Sheriffs and local police are still scrambling to decide how to enforce a ban on open carry guns at polls on Election Day. The ban was issued by Secretary of State Jocelyn Benson on Friday.
“The open carry of a firearm is prohibited in a polling place, in any hallway used by voters to enter or exit, or within 100 feet of any entrance to a building in which a polling place is located,” Benson said.
Now local law enforcement are left to decide how and if they'll enforce it.
“The first thing we’re doing is conferring with our corporation counsel,” Macomb County Sheriff Anthony Wickersham tells 7 Action News.
While Livingston County Sheriff Mike Murphy is clear that his deputies won't be enforcing the ban.
"No we’re not going to enforce it,” Murphy said.
The stakes are high. We’ve seen open carry First and Second Amendment gun protests in Lansing. Two brothers who were in the Senate gallery are now locked up and charged with a dozen others in an alleged plot to kidnap and kill Gov. Gretchen Whitmer.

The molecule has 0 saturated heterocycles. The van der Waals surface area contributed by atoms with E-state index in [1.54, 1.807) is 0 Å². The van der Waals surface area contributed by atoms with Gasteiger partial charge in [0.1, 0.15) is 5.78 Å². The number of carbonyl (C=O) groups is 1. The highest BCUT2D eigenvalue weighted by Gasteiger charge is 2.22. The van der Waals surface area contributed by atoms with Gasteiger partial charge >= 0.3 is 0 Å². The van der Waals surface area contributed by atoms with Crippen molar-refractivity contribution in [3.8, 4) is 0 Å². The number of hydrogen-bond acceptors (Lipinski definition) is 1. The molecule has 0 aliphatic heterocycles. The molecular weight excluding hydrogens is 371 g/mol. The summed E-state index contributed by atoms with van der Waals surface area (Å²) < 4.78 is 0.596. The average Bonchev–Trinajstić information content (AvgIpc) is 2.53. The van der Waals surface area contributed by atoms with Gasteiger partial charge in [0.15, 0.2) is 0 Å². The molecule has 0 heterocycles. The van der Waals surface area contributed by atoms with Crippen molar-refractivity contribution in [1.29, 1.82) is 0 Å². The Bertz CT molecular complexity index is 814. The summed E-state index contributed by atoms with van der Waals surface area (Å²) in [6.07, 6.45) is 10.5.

For now, Macomb County deputies will respond to any trouble and any intimidation at the polls as they have in past elections. Sheriff Wickersham says that happens in just about every election and includes someone violating approaching a voter within 100 feet, shouting and other disturbances. The sheriff also says he expects someone to show up with a gun to challenge the ban.
Michigan Attorney General Dana Nessel says Michigan State Police will step in as needed.
However, Livingston County Sheriff Murphy says, “to say that state police are going to do this is ludicrous.”
Murphy calls the ban a “political stunt.” He also says anyone who does open carry a gun to the poll on Election Day, votes and leaves without intimidating anyone will be left alone.
Gun rights groups are working on a lawsuit to challenge the ban. They say waiting before two weeks before the election was intentional.